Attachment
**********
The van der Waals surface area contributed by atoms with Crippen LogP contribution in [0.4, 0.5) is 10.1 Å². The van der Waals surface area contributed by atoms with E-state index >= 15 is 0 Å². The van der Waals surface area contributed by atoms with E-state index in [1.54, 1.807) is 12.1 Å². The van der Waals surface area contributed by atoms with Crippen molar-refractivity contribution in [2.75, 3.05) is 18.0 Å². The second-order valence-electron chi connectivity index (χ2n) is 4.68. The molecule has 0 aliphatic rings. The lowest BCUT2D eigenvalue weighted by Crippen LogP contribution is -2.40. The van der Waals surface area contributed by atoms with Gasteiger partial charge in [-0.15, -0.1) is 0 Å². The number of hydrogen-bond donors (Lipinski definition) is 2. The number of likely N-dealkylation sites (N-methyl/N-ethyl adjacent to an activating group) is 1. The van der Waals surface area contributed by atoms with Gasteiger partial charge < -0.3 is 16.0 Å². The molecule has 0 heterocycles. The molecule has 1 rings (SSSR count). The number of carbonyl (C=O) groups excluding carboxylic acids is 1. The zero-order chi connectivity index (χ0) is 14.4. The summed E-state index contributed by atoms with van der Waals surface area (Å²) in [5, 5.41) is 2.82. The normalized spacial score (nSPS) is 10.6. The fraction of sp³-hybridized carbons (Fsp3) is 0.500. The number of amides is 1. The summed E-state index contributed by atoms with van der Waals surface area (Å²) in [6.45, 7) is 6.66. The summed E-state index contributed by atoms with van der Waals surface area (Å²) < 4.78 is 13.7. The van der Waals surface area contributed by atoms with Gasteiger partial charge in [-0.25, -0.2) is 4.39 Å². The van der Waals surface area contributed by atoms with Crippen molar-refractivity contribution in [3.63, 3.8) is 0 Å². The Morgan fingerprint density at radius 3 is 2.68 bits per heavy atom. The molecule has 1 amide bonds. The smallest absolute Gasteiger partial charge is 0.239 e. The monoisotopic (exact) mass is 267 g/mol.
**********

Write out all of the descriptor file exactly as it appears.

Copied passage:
The van der Waals surface area contributed by atoms with Crippen LogP contribution in [0.4, 0.5) is 10.1 Å². The van der Waals surface area contributed by atoms with E-state index >= 15 is 0 Å². The van der Waals surface area contributed by atoms with E-state index in [1.54, 1.807) is 12.1 Å². The van der Waals surface area contributed by atoms with Crippen molar-refractivity contribution in [2.75, 3.05) is 18.0 Å². The second-order valence-electron chi connectivity index (χ2n) is 4.68. The molecule has 0 aliphatic rings. The lowest BCUT2D eigenvalue weighted by Crippen LogP contribution is -2.40. The van der Waals surface area contributed by atoms with Gasteiger partial charge in [-0.15, -0.1) is 0 Å². The number of hydrogen-bond donors (Lipinski definition) is 2. The number of likely N-dealkylation sites (N-methyl/N-ethyl adjacent to an activating group) is 1. The van der Waals surface area contributed by atoms with Gasteiger partial charge < -0.3 is 16.0 Å². The molecule has 0 heterocycles. The molecule has 1 rings (SSSR count). The number of carbonyl (C=O) groups excluding carboxylic acids is 1. The zero-order chi connectivity index (χ0) is 14.4. The summed E-state index contributed by atoms with van der Waals surface area (Å²) in [5, 5.41) is 2.82. The normalized spacial score (nSPS) is 10.6. The fraction of sp³-hybridized carbons (Fsp3) is 0.500. The number of amides is 1. The summed E-state index contributed by atoms with van der Waals surface area (Å²) in [6.45, 7) is 6.66. The summed E-state index contributed by atoms with van der Waals surface area (Å²) < 4.78 is 13.7. The van der Waals surface area contributed by atoms with Gasteiger partial charge in [-0.25, -0.2) is 4.39 Å². The van der Waals surface area contributed by atoms with Crippen molar-refractivity contribution in [3.63, 3.8) is 0 Å². The Morgan fingerprint density at radius 3 is 2.68 bits per heavy atom. The molecule has 1 amide bonds. The smallest absolute Gasteiger partial charge is 0.239 e. The monoisotopic (exact) mass is 267 g/mol.